This Article articulates a legal reform that is designed to rein in the number of value-decreasing stock-for-stock megamergers-the signature transaction of the 1990s and the beginning years of the new millennium-by causing board members to question more critically a mega-merger proposal when they are asked to approve it and even to continue to reevaluate their approval of a merger until its closing. The Article first describes the current merger wave and highlights reports of emerging problems in mega-mergers and the relevant economic data indicating that a majority of the transactions are value-decreasing for shareholders both in the short and long term. It next examines why these transactions are occurring and why they have been little criticized, focusing on their economic and business justifications, the recognizable psychological tendencies (exacerbated in today's merger climate) affecting chief executives, board members and investors and motivating them to propose and approve the transactions, and the journalistic celebration of (and a general political silence on) the mega-mergers. The Article then analyzes the legal foundations of the mega-mergers and observes that merger jurisprudence developing from cases involving hostile takeovers encouraged (i) management to engage in (and boards to approve with little court review) stock-for-stock mega-mergers and (ii) the corporate law bar to reinforce contractual provisions in merger agreements intended to "tie the hands" of boards that enter into the mergers. Finally, the Article proposes a new intermediate standard of court review for board decisions approving stock-for-stock mega-mergers, which should produce a new standard of board conduct in these transactions, addresses several possible criticisms of the standard, and advocates additional nonlegal and legal reforms that would make the standard more effective.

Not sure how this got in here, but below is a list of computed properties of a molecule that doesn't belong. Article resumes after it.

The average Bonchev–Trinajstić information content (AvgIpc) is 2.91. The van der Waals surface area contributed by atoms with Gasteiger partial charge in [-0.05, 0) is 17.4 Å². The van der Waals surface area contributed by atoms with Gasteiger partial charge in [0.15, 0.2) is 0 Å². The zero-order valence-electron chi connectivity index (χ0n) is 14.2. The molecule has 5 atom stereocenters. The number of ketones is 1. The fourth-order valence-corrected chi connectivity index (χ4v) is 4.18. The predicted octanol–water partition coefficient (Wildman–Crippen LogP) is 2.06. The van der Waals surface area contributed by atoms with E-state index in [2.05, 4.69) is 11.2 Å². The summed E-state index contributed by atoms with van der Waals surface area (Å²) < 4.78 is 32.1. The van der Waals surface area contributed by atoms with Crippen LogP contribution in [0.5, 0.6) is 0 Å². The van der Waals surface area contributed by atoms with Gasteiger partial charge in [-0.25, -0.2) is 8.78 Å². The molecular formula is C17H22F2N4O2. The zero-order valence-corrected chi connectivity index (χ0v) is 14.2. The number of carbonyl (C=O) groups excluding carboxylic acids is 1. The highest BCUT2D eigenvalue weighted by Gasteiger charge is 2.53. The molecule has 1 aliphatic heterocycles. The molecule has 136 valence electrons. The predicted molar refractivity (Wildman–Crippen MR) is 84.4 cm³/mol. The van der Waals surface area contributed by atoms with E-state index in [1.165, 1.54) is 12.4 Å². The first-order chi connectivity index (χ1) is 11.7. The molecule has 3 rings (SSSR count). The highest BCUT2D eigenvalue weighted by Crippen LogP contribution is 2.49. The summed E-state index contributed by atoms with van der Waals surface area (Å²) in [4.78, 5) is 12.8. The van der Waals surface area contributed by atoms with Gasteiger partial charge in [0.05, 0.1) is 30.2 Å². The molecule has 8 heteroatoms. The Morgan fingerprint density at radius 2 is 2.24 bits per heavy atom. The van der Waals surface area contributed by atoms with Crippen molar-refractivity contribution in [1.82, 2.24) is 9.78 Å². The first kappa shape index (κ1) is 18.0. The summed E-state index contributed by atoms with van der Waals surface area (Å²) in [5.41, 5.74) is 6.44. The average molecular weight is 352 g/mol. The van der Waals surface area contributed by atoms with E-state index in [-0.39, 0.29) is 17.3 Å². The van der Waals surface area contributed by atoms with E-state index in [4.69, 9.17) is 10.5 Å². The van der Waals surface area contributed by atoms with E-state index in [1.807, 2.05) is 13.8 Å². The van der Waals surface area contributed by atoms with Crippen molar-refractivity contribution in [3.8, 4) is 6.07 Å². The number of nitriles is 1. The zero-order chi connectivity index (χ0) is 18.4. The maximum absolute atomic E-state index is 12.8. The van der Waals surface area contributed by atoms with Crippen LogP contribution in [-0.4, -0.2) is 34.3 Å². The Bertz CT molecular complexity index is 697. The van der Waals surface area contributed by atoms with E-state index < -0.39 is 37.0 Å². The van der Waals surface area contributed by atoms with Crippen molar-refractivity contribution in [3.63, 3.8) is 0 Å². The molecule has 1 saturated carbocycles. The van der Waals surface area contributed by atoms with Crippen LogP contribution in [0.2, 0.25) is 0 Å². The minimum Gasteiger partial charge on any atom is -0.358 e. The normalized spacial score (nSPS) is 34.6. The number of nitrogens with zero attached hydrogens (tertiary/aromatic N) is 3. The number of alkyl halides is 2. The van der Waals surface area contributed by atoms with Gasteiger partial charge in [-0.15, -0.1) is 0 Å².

James A. Fanto,
Braking the Merger Momentum: Reforming Corporate Law Governing Mega-Mergers,
Buff. L. Rev.
Available at: https://digitalcommons.law.buffalo.edu/buffalolawreview/vol49/iss1/5